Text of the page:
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Mark C. Samples

Mark C. Samples is Assistant Professor of Music and Coordinator of Music History at Central Washington University. He currently researches the role of commercialism in music, with an emphasis on the branding of music and musicians after 1800, from Jenny Lind to Joan Baez, Tom Waits, and Sufjan Stevens. His essay, “Timbre and Legal Likeness: The Case of Tom Waits,” is forthcoming in the book The Relentless Pursuit of Tone: Timbre and Popular Music (Oxford University Press), edited by Robert Fink, Mindy LaTour O’Brien, and Zachary Wallmark.

“Privileging the Vocal Instrument: Instrumental Timbre and Legal Likeness”
Entertainment law (the right of publicity and privacy) protects a singer from having his or her voice impersonated in a commercial without the singer’s consent, provided that voice is 1) distinctive, and 2) widely known. Both Bette Midler and Tom Waits have won legal battles to protect their vocal sounds from misappropriation. Can an instrumental timbre be as identifiable as a voice, and should it merit similar protection? When a guitarist plays his instrument, do we register it as an extension of the body, and thus the person, in the same way as the voice? Is there a “grain of the instrument,” the way Barthes identified a grain of the voice? These are not easy questions to answer; yet just like vocalists, instrumentalists can spend countless hours cultivating a distinctive approach to their own sound.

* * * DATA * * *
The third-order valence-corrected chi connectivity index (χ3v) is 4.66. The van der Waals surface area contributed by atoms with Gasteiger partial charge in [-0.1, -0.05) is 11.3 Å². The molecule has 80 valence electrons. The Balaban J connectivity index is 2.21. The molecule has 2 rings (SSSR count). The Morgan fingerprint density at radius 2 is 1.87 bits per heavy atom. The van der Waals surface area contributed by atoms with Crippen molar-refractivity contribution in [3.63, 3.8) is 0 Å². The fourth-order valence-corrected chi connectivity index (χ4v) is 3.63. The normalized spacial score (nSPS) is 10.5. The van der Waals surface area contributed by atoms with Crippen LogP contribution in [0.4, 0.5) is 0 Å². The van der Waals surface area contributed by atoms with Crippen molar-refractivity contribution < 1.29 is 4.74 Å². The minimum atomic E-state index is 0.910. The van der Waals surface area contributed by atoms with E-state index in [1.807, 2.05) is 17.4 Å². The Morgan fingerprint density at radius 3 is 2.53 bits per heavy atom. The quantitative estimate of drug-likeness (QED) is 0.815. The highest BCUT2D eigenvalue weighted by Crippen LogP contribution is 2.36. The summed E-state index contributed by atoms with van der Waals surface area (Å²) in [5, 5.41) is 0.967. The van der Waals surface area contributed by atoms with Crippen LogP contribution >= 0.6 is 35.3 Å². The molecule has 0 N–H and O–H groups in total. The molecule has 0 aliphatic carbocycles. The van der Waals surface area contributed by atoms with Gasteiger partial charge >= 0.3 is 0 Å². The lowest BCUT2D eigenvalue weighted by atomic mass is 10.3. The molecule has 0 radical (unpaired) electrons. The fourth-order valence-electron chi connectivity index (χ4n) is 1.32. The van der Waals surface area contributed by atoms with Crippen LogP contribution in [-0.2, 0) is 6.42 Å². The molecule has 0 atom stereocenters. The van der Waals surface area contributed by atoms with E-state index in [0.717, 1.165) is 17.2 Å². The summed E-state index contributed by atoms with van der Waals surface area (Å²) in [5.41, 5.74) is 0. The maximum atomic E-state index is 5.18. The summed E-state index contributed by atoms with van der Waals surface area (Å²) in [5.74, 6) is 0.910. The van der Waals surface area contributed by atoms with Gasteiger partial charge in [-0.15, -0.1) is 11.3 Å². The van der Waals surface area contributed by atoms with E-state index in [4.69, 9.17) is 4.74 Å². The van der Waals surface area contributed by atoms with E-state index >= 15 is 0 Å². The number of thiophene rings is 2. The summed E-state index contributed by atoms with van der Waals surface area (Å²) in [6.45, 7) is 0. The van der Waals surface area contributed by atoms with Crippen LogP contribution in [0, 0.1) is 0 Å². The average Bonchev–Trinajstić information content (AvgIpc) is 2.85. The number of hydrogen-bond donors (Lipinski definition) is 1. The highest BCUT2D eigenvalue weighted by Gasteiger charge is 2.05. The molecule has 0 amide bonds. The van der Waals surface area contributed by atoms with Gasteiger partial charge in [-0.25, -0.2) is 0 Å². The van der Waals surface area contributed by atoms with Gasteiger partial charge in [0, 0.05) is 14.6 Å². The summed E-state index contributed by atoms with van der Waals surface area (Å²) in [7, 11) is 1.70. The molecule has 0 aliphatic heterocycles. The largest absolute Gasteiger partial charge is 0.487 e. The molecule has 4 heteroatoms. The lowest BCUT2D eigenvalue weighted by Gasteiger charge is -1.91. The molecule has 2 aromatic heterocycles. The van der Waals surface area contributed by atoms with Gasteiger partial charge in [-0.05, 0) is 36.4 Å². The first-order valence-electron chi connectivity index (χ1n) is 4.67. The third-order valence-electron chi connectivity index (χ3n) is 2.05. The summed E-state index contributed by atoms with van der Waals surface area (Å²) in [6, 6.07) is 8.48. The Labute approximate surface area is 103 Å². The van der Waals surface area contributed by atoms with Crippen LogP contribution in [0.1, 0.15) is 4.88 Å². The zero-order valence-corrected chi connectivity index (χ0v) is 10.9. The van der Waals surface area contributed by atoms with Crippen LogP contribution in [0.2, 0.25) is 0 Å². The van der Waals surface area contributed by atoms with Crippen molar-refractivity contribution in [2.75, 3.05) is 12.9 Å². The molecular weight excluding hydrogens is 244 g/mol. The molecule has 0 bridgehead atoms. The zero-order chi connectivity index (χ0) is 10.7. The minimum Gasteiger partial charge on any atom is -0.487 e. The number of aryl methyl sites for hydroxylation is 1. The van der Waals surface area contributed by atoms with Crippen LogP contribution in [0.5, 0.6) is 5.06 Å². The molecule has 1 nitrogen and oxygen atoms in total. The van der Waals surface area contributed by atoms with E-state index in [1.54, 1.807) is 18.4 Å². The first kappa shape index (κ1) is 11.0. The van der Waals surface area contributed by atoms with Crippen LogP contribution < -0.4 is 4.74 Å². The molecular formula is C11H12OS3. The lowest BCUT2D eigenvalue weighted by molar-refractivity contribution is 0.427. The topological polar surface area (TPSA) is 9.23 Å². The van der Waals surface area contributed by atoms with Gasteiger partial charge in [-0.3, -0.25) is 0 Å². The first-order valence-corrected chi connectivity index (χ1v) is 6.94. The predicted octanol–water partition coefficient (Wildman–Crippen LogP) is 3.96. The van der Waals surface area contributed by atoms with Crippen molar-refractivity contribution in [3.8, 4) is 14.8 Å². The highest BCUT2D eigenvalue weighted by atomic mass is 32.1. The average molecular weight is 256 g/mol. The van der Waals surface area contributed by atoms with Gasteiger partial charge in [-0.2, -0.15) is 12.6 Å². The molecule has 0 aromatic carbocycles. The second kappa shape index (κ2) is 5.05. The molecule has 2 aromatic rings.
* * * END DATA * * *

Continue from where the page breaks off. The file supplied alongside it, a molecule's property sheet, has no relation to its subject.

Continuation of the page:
In this paper, I describe the current state of legal privilege the voice holds over instrumental tone, and advocate for increased protection for selected distinctive instrumental timbres. First, I investigate the claim of Carlos Santana, who in 1990 filed a complaint against the Miller Brewing Company for a television commercial that featured a sound-alike version of his signature song, “Black Magic Woman.” Santana’s lawyers claimed that the commercial impersonated the most distinctive aspect of his playing, and thus misappropriated his sonic identity. Santana’s claim provides the model for identifying the kind of instrumental timbre that would qualify for protection. Second, I share the preliminary results of a listener survey which support the claim that certain instrumental sounds are both distinctive and widely known. Third, I propose criteria for the development of an instrumental sound that might be successfully protected according to the current right of publicity and privacy.

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